Every brand is valued in 2 ways: 1) by the tangible brand value it holds in the form of revenue (Coke Classic revenue vs. Diet Coke revenue vs. Coke Zero revenue etc.) and 2) the intangible brand value it holds in the mind of the consumer, also known as brand equity.  A brands equity depends on 2 things: 1) how aware the consumer is of the brand and 2) how positive the consumer is about what they know about the brand as perceived by its image.  The consumer’s level of awareness of the brand is evident by 1) how well the brand is recognized by the consumer and 2) how well the brand is recalled when the consumer needs what it does.   A consumer’s perception about the brands image is reflected in 1) the attitude they hold toward the brand and 2) how well the consumer perceives the brand to fulfill the purpose it intends to fulfill plus any other perceptions that can be scaled positive or negative.  These metrics indicate a brands equity can be high, low or anywhere in between.  It depends on the consumer.

A brands level of equity is what drives purchase, repurchase, brand loyalty etc.  A brand with high equity will have a high number of purchases, repurchases, loyalty etc.  Social networks such as Facebook and Twitter are what help drive much of a brands equity these days in what marketers call “many to many” marketing.  Many people talking about brands to their many friends through social media.  The infographic below shows how Facebook and Twitter stack up against each other, which is helpful in deciphering how each can be used to build brand equity.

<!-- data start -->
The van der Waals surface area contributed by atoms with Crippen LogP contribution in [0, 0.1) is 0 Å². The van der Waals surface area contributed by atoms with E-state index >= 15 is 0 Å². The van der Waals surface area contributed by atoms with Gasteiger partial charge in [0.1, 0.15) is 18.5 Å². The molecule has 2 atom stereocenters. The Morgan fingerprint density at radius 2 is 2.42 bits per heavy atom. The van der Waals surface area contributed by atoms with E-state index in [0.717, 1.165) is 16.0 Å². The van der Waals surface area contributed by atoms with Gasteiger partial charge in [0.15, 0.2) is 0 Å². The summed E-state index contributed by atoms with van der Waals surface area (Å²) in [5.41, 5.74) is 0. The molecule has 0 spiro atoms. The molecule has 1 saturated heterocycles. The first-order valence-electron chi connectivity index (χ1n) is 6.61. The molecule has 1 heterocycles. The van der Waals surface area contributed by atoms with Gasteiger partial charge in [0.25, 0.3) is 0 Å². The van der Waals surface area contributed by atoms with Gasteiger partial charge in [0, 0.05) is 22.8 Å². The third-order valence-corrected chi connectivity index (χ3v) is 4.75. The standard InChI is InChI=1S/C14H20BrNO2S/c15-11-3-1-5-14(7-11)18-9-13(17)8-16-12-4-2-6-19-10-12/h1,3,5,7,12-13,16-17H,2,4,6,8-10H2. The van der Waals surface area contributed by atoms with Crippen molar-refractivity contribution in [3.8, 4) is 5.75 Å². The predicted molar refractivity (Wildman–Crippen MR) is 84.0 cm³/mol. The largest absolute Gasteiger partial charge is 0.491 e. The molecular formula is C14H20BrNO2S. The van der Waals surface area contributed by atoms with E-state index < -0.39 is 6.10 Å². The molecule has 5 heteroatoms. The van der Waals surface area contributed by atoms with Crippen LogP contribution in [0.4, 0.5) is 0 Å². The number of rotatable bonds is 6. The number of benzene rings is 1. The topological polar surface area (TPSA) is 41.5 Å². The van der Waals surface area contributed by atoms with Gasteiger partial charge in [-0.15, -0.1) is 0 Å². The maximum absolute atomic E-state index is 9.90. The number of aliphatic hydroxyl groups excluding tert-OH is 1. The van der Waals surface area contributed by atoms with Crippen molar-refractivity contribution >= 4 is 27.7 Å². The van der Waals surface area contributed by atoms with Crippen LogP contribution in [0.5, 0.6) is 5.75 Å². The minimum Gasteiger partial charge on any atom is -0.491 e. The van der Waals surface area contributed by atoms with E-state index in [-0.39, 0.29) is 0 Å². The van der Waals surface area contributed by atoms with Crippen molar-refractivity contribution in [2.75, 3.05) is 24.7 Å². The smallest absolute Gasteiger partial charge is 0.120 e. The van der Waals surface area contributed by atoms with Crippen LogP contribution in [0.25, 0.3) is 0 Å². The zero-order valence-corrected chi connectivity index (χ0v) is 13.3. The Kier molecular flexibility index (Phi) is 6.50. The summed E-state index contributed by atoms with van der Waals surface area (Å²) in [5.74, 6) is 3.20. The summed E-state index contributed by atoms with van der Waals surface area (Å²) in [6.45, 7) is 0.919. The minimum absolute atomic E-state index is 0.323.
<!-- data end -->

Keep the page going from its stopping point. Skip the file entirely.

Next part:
Branding and Social Media Statistics – How People Are Interacting With Brands Online
Source: AYTM Market Research

Based on the infographic, Facebook is the better platform for building a brands equity.  Seventy-four percent of Facebook’s 845 million active users use the site daily where only 35% of Twitter’s 100 million active users do.  Fifty-eight percent of Facebook’s users have “liked” a brand where only 29% of Twitter users are “following” a brand (for those who don’t know, “liking” and “following” are synonymous).  And though Facebook and Twitter are close in their number of users who mention brands in their posts (42% of Facebook users and 39% of Twitter users respectively), Facebook users are more likely to share someone else’s post about a brand than Twitter users are (41% vs. 29% respectively).